It's Official. You Need To Start Nerding Out Over Parmigiano Reggiano In 2023

parmigiano reggiano wedges on a blue background
Parmigiano Reggiano: EYNTKGetty

Often belittled to something just for grating over pasta, Parmigiano Reggiano is probably the most important cheese in the game.

This hard, crumbly cheese might be known for its strong umami flavour, but as an ingredient, its talents are endless: shave it over raw and cooked dishes, grate it into both creamy or meat-based sauces, incorporate it into pastry, bread or pasta dough, or even desserts and ice cream for nuttiness and depth (trust us, it's *good*).

Even Parmigiano Reggiano on its own is versatile. Depending on its age, the flavour and texture of the cheese changes entirely: from the elastic, smooth and nutty young cheese at 18 months of maturation, to the increasingly deep, crumbly, and crystallised cheeses of 24 months, 36 months, 92 months and beyond.

Italians take Parmigiano Reggiano a bit more seriously than us Brits – and for good reason.

From its humble monastery beginnings, Parmigiano Reggiano is now so valuable, some Italian banks accept wheels of it as collateral for loans. And while that monetary value derives in part from its rich history, it’s mostly a result of the strict rules involved in the making process.

Why did they start making Parmigiano Reggiano and when?

The earliest record of Parmigiano Reggiano comes from 1254. Monks living in the Emilia Romagna region of Italy were looking for new ways to extend the shelf-life of the milk they were getting from their cows. They started playing with simple cheesemaking procedures involving just milk, whey, rennet and salt, and Parmigiano Reggiano was born.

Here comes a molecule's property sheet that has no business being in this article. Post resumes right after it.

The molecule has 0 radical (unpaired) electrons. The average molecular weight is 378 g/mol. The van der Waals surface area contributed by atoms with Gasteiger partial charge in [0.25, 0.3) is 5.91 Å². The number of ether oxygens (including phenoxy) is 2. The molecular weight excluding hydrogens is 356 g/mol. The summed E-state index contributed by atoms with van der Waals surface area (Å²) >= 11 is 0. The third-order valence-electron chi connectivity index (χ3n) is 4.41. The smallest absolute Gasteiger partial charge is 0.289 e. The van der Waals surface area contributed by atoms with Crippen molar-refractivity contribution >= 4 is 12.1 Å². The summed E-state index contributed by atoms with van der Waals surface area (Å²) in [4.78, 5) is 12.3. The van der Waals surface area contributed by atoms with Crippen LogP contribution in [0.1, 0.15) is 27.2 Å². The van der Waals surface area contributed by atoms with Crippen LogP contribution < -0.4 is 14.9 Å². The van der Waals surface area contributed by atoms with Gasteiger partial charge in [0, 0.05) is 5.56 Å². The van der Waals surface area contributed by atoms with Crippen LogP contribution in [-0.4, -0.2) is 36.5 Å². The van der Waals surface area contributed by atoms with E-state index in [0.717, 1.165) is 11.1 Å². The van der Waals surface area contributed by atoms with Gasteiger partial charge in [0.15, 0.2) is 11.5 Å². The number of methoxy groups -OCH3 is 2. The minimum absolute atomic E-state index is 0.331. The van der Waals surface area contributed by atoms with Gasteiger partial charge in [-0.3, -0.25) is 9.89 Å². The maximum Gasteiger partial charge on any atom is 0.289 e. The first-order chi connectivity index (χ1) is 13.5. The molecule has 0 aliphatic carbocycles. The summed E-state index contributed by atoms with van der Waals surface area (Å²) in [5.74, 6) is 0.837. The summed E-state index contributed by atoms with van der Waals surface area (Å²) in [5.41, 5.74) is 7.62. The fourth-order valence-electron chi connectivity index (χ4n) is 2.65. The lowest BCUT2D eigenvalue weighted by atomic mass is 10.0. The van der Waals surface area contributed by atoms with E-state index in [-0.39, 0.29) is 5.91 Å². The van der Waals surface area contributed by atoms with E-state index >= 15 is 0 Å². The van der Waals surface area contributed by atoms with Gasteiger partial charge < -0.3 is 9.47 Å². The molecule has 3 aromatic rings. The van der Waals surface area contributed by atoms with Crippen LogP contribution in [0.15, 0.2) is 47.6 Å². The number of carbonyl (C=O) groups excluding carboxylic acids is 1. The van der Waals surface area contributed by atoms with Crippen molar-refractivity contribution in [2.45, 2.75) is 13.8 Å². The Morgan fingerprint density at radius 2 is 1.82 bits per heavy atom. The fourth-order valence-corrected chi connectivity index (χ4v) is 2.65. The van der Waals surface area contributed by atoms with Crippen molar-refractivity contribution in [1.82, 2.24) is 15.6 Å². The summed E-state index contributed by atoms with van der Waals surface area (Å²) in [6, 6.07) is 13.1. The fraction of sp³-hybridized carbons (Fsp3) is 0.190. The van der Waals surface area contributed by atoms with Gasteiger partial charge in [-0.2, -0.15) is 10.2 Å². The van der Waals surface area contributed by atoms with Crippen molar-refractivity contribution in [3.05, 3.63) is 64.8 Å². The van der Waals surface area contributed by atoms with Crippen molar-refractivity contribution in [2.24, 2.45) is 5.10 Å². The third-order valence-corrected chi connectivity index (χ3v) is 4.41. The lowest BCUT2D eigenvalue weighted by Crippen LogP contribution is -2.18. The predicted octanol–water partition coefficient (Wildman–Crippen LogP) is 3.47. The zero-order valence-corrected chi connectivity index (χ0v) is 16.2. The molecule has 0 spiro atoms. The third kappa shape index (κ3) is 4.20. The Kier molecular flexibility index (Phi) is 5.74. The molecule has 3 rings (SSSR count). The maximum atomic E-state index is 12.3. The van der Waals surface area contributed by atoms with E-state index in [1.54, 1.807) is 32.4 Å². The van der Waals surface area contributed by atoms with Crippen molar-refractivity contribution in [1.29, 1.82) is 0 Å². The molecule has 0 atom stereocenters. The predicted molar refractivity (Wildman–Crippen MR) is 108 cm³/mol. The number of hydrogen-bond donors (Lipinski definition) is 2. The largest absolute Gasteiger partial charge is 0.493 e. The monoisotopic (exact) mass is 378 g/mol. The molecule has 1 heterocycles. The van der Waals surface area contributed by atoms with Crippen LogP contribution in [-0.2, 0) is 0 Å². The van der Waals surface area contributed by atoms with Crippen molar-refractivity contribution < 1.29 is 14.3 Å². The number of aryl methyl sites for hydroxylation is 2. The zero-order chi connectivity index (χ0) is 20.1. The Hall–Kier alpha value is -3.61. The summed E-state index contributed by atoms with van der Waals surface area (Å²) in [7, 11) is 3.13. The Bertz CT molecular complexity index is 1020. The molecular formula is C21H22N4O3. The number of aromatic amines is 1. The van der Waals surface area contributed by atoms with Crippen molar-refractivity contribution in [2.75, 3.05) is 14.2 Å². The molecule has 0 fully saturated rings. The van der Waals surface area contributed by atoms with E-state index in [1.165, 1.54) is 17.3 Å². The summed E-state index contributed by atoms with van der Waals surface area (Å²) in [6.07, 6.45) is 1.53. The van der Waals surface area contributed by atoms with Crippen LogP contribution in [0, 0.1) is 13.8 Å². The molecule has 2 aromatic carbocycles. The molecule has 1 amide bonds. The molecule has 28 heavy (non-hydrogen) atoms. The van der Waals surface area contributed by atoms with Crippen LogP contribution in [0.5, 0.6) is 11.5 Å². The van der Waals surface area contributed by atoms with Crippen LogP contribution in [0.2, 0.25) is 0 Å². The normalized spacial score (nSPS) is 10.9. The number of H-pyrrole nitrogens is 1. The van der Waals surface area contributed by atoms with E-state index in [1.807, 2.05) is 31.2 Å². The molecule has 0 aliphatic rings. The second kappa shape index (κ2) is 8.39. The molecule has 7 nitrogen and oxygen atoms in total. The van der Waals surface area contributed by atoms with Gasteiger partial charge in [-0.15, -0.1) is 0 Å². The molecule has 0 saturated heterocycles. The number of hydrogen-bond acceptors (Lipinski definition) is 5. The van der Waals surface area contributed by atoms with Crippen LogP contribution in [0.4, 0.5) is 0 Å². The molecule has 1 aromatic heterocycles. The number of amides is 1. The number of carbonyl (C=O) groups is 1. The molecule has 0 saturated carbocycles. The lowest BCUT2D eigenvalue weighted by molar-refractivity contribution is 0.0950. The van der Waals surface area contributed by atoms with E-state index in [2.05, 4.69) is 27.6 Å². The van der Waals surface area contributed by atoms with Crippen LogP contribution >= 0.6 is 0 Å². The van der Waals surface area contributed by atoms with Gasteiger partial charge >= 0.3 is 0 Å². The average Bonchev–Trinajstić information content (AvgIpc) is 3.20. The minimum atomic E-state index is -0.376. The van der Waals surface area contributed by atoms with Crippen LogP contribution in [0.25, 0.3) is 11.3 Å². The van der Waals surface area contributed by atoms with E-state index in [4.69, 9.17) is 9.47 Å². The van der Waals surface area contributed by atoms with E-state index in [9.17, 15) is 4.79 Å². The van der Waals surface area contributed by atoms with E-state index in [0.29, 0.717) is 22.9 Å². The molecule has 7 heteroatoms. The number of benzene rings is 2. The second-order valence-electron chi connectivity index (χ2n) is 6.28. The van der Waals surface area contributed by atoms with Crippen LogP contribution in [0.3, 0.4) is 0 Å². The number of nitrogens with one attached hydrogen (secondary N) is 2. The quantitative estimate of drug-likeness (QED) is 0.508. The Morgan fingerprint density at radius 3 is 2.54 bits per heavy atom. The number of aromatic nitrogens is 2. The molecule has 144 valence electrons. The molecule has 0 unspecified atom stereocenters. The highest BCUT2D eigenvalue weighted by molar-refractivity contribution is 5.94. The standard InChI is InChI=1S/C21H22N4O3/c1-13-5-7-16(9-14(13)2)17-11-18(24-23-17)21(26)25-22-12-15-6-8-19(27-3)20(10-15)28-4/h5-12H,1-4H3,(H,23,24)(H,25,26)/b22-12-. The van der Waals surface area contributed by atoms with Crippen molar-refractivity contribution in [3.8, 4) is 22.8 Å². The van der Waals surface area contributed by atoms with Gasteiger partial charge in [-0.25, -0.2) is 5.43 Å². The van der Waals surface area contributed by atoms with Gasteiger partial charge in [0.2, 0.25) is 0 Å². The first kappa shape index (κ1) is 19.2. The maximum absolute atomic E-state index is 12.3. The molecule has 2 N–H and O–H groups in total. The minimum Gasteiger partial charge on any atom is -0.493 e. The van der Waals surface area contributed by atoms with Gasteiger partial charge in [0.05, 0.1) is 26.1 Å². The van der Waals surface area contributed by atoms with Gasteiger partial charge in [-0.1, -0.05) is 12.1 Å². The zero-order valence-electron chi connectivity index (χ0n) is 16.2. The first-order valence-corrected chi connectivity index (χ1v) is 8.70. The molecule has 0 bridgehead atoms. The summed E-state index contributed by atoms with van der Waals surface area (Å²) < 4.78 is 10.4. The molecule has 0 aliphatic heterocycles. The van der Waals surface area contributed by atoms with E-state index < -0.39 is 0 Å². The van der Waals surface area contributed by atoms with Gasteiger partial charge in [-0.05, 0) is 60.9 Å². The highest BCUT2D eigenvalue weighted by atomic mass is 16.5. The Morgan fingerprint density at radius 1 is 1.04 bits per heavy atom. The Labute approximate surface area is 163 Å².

It quickly became a favourite amongst the monastery’s residents; not only for the flavour, but because the cheese is made with half semi-skimmed milk. That meant that not ALL the milk from every milking needed to go into making the cheese: they could also produce butter from the same milk beforehand, and the leftover whey could be used to make ricotta, too.

Three delicious dairy products from one milking? You can see why it was a favourite from the get-go.

rounds of parmesan cheese aging on racks in modena, emilia romagna, italy
Vicki Jauron, Babylon and Beyond Photography

How is Parmigiano Reggiano made?

Despite its high value, long history and huge name, the actual process of making Parmigiano Reggiano is very simple, comprised of only four all-natural ingredients, and has not changed in almost 800 years.

The milk, whey and rennet are warmed together in copper vats until curds form. Once the curds are cooked, they sink to the bottom of the vat, where the whey weighs on the top and compacts them down. This is then lifted, cut in half, and split into two separate muslins which later become two 35kg wheels.

Each bundle of curd drains for 48 hours, after which the wheels are submerged in a salt solution for 18 to 21 days. The cheese then goes into dry storage to age and mature for a minimum of two years. After one year, the cheese is tested to make sure all is going to plan. After two years, only if the cheese passes all quality control checks, can each wheel be branded with the Parmigiano Reggiano logo and called such.

That’s it. That’s the whole process. Sounds simple, right?

In essence, it is; except each of these steps has to be carried out the same way the monks would have carried it out: carefully, delicately, by hand. This is one of the most widely known, widely eaten cheeses in the world and every single wheel, at every single stage of being made, is made by hand. Not a mass-producing factory machine in sight.

parmigiano reggiano or parmesan cheese, is a hard, granular cheese made in italy
Marc Espolet

What makes Parmigiano Reggiano so special?

Parmigiano Reggiano’s value doesn’t come from expensive ingredients or a luxurious making process. Parmigiano Reggiano’s value comes from where, and how, it must be made.

This isn’t just your average Cheddar or Brie (although we love those too, obvs). We’re talking about an ancient craft, refined hundreds of years ago and barely changed by time, that’s as tied to the land it comes from as the fine wines of France or South Africa.